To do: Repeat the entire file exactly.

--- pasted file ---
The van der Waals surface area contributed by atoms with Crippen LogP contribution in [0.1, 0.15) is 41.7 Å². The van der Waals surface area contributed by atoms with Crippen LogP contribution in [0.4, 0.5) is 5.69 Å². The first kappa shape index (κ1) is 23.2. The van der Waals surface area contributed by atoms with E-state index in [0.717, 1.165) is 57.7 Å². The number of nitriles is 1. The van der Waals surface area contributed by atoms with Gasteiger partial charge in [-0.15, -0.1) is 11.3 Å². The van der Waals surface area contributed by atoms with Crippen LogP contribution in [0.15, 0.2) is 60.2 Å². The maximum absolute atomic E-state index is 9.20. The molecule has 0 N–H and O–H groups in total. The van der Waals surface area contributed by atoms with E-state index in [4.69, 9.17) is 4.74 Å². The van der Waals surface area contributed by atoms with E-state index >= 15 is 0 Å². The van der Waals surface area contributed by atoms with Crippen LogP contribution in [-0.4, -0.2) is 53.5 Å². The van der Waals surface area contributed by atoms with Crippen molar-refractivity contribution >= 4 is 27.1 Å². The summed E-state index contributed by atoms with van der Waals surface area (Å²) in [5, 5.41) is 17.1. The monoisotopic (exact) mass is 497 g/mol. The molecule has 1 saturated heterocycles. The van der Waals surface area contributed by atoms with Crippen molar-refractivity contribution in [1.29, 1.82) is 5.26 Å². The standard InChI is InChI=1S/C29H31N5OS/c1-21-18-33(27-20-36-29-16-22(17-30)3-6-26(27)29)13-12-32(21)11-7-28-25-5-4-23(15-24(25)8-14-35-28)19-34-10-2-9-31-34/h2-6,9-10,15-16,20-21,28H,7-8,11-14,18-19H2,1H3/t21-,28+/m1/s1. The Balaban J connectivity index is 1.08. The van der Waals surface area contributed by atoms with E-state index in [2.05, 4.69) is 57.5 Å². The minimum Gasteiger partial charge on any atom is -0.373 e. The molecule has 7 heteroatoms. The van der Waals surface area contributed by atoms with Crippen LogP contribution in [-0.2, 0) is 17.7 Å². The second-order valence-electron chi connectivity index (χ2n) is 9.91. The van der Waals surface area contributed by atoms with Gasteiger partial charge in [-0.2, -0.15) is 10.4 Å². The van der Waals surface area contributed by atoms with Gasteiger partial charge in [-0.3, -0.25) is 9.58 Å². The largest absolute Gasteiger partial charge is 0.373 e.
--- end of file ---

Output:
The van der Waals surface area contributed by atoms with Crippen LogP contribution in [0.1, 0.15) is 41.7 Å². The van der Waals surface area contributed by atoms with Crippen LogP contribution in [0.4, 0.5) is 5.69 Å². The first kappa shape index (κ1) is 23.2. The van der Waals surface area contributed by atoms with E-state index in [0.717, 1.165) is 57.7 Å². The number of nitriles is 1. The van der Waals surface area contributed by atoms with Gasteiger partial charge in [-0.15, -0.1) is 11.3 Å². The van der Waals surface area contributed by atoms with Crippen LogP contribution in [0.15, 0.2) is 60.2 Å². The maximum absolute atomic E-state index is 9.20. The molecule has 0 N–H and O–H groups in total. The van der Waals surface area contributed by atoms with E-state index in [4.69, 9.17) is 4.74 Å². The van der Waals surface area contributed by atoms with E-state index >= 15 is 0 Å². The van der Waals surface area contributed by atoms with Crippen LogP contribution in [-0.4, -0.2) is 53.5 Å². The van der Waals surface area contributed by atoms with Crippen molar-refractivity contribution >= 4 is 27.1 Å². The summed E-state index contributed by atoms with van der Waals surface area (Å²) in [5, 5.41) is 17.1. The monoisotopic (exact) mass is 497 g/mol. The molecule has 1 saturated heterocycles. The van der Waals surface area contributed by atoms with Crippen molar-refractivity contribution in [1.29, 1.82) is 5.26 Å². The standard InChI is InChI=1S/C29H31N5OS/c1-21-18-33(27-20-36-29-16-22(17-30)3-6-26(27)29)13-12-32(21)11-7-28-25-5-4-23(15-24(25)8-14-35-28)19-34-10-2-9-31-34/h2-6,9-10,15-16,20-21,28H,7-8,11-14,18-19H2,1H3/t21-,28+/m1/s1. The Balaban J connectivity index is 1.08. The van der Waals surface area contributed by atoms with E-state index in [2.05, 4.69) is 57.5 Å². The minimum Gasteiger partial charge on any atom is -0.373 e. The molecule has 7 heteroatoms. The van der Waals surface area contributed by atoms with Crippen LogP contribution in [-0.2, 0) is 17.7 Å². The second-order valence-electron chi connectivity index (χ2n) is 9.91. The van der Waals surface area contributed by atoms with Gasteiger partial charge in [-0.2, -0.15) is 10.4 Å². The van der Waals surface area contributed by atoms with Gasteiger partial charge in [-0.3, -0.25) is 9.58 Å². The largest absolute Gasteiger partial charge is 0.373 e.